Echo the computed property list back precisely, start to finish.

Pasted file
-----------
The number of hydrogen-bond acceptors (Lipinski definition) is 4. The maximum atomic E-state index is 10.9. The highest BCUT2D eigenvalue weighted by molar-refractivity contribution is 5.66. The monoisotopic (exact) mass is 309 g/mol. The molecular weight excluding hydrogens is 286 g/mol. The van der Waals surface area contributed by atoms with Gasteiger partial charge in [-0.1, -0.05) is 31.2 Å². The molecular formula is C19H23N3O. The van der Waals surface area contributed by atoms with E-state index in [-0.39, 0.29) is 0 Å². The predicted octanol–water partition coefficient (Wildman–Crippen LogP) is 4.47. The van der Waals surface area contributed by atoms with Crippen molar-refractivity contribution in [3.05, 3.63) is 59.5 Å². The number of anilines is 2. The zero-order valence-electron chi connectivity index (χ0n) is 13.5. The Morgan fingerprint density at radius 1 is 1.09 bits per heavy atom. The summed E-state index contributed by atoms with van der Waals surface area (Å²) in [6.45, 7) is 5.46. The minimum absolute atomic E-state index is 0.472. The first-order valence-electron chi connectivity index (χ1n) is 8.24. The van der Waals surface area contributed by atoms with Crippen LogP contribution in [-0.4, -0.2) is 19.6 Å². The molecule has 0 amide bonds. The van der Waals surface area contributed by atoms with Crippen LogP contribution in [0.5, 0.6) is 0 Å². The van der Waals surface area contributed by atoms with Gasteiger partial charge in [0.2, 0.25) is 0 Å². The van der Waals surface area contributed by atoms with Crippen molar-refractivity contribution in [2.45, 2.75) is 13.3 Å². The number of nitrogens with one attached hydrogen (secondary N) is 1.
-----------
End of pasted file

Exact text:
The number of hydrogen-bond acceptors (Lipinski definition) is 4. The maximum atomic E-state index is 10.9. The highest BCUT2D eigenvalue weighted by molar-refractivity contribution is 5.66. The monoisotopic (exact) mass is 309 g/mol. The molecular weight excluding hydrogens is 286 g/mol. The van der Waals surface area contributed by atoms with Gasteiger partial charge in [-0.1, -0.05) is 31.2 Å². The molecular formula is C19H23N3O. The van der Waals surface area contributed by atoms with E-state index in [-0.39, 0.29) is 0 Å². The predicted octanol–water partition coefficient (Wildman–Crippen LogP) is 4.47. The van der Waals surface area contributed by atoms with Crippen molar-refractivity contribution in [3.05, 3.63) is 59.5 Å². The number of anilines is 2. The zero-order valence-electron chi connectivity index (χ0n) is 13.5. The Morgan fingerprint density at radius 1 is 1.09 bits per heavy atom. The summed E-state index contributed by atoms with van der Waals surface area (Å²) in [6.45, 7) is 5.46. The minimum absolute atomic E-state index is 0.472. The first-order valence-electron chi connectivity index (χ1n) is 8.24. The van der Waals surface area contributed by atoms with Crippen LogP contribution in [-0.4, -0.2) is 19.6 Å². The molecule has 0 amide bonds. The van der Waals surface area contributed by atoms with Crippen LogP contribution in [0.5, 0.6) is 0 Å². The van der Waals surface area contributed by atoms with Gasteiger partial charge in [0.2, 0.25) is 0 Å². The van der Waals surface area contributed by atoms with Crippen molar-refractivity contribution in [2.45, 2.75) is 13.3 Å². The number of nitrogens with one attached hydrogen (secondary N) is 1.